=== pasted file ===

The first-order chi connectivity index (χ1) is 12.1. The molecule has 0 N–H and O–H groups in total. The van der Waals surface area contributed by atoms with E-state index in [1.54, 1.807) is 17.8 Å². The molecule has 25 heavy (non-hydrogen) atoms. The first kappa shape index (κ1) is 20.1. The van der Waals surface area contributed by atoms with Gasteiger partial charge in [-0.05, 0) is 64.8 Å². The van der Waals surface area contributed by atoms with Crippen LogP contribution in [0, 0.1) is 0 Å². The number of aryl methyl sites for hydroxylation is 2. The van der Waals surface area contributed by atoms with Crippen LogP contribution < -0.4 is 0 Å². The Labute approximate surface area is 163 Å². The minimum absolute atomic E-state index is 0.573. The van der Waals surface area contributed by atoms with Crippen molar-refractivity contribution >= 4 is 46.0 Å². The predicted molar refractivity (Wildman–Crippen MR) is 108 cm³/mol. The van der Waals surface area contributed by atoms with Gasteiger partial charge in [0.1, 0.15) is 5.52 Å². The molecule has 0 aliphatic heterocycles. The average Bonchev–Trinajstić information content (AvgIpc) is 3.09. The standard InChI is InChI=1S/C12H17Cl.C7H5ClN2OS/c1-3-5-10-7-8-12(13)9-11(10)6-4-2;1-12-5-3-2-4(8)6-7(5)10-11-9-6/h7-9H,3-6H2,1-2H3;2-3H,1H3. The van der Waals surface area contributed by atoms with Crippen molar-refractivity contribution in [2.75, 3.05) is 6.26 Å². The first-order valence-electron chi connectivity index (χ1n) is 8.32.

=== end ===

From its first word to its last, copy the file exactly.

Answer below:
The first-order chi connectivity index (χ1) is 12.1. The molecule has 0 N–H and O–H groups in total. The van der Waals surface area contributed by atoms with E-state index in [1.54, 1.807) is 17.8 Å². The molecule has 25 heavy (non-hydrogen) atoms. The first kappa shape index (κ1) is 20.1. The van der Waals surface area contributed by atoms with Gasteiger partial charge in [-0.05, 0) is 64.8 Å². The van der Waals surface area contributed by atoms with Crippen LogP contribution in [0, 0.1) is 0 Å². The number of aryl methyl sites for hydroxylation is 2. The van der Waals surface area contributed by atoms with Crippen LogP contribution < -0.4 is 0 Å². The Labute approximate surface area is 163 Å². The minimum absolute atomic E-state index is 0.573. The van der Waals surface area contributed by atoms with Crippen molar-refractivity contribution >= 4 is 46.0 Å². The predicted molar refractivity (Wildman–Crippen MR) is 108 cm³/mol. The van der Waals surface area contributed by atoms with Gasteiger partial charge in [0.1, 0.15) is 5.52 Å². The molecule has 0 aliphatic heterocycles. The average Bonchev–Trinajstić information content (AvgIpc) is 3.09. The standard InChI is InChI=1S/C12H17Cl.C7H5ClN2OS/c1-3-5-10-7-8-12(13)9-11(10)6-4-2;1-12-5-3-2-4(8)6-7(5)10-11-9-6/h7-9H,3-6H2,1-2H3;2-3H,1H3. The van der Waals surface area contributed by atoms with Crippen molar-refractivity contribution in [2.75, 3.05) is 6.26 Å². The first-order valence-electron chi connectivity index (χ1n) is 8.32.